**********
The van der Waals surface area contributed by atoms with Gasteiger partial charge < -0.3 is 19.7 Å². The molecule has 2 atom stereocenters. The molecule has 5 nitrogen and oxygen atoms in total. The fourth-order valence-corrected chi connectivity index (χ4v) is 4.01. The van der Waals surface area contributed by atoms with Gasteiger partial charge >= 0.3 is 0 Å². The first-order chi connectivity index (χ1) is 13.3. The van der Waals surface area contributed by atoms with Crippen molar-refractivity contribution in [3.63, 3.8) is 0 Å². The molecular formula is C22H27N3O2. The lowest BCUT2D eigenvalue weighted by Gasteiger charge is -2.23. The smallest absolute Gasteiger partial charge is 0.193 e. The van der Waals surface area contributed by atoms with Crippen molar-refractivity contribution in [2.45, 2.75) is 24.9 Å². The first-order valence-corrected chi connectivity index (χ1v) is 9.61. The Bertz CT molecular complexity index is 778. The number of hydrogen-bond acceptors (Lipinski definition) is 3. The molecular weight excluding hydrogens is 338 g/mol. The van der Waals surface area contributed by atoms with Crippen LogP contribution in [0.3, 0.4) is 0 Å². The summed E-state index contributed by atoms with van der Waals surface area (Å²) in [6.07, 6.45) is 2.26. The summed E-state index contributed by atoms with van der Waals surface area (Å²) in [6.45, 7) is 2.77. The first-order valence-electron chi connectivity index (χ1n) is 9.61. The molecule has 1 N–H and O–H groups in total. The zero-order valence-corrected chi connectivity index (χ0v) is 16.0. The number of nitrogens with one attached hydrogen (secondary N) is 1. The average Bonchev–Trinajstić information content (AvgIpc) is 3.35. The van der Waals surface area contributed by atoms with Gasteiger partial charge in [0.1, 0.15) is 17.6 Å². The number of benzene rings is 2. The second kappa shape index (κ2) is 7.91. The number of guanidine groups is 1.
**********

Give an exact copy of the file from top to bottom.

The van der Waals surface area contributed by atoms with Gasteiger partial charge < -0.3 is 19.7 Å². The molecule has 2 atom stereocenters. The molecule has 5 nitrogen and oxygen atoms in total. The fourth-order valence-corrected chi connectivity index (χ4v) is 4.01. The van der Waals surface area contributed by atoms with Gasteiger partial charge >= 0.3 is 0 Å². The first-order chi connectivity index (χ1) is 13.3. The van der Waals surface area contributed by atoms with Crippen molar-refractivity contribution in [3.63, 3.8) is 0 Å². The molecular formula is C22H27N3O2. The lowest BCUT2D eigenvalue weighted by Gasteiger charge is -2.23. The smallest absolute Gasteiger partial charge is 0.193 e. The van der Waals surface area contributed by atoms with Crippen molar-refractivity contribution in [2.45, 2.75) is 24.9 Å². The first-order valence-corrected chi connectivity index (χ1v) is 9.61. The Bertz CT molecular complexity index is 778. The number of hydrogen-bond acceptors (Lipinski definition) is 3. The molecular weight excluding hydrogens is 338 g/mol. The van der Waals surface area contributed by atoms with Crippen LogP contribution in [0.3, 0.4) is 0 Å². The summed E-state index contributed by atoms with van der Waals surface area (Å²) in [6.07, 6.45) is 2.26. The summed E-state index contributed by atoms with van der Waals surface area (Å²) in [6.45, 7) is 2.77. The first-order valence-electron chi connectivity index (χ1n) is 9.61. The molecule has 1 N–H and O–H groups in total. The zero-order valence-corrected chi connectivity index (χ0v) is 16.0. The number of nitrogens with one attached hydrogen (secondary N) is 1. The average Bonchev–Trinajstić information content (AvgIpc) is 3.35. The van der Waals surface area contributed by atoms with Gasteiger partial charge in [0.1, 0.15) is 17.6 Å². The number of benzene rings is 2. The second kappa shape index (κ2) is 7.91. The number of guanidine groups is 1.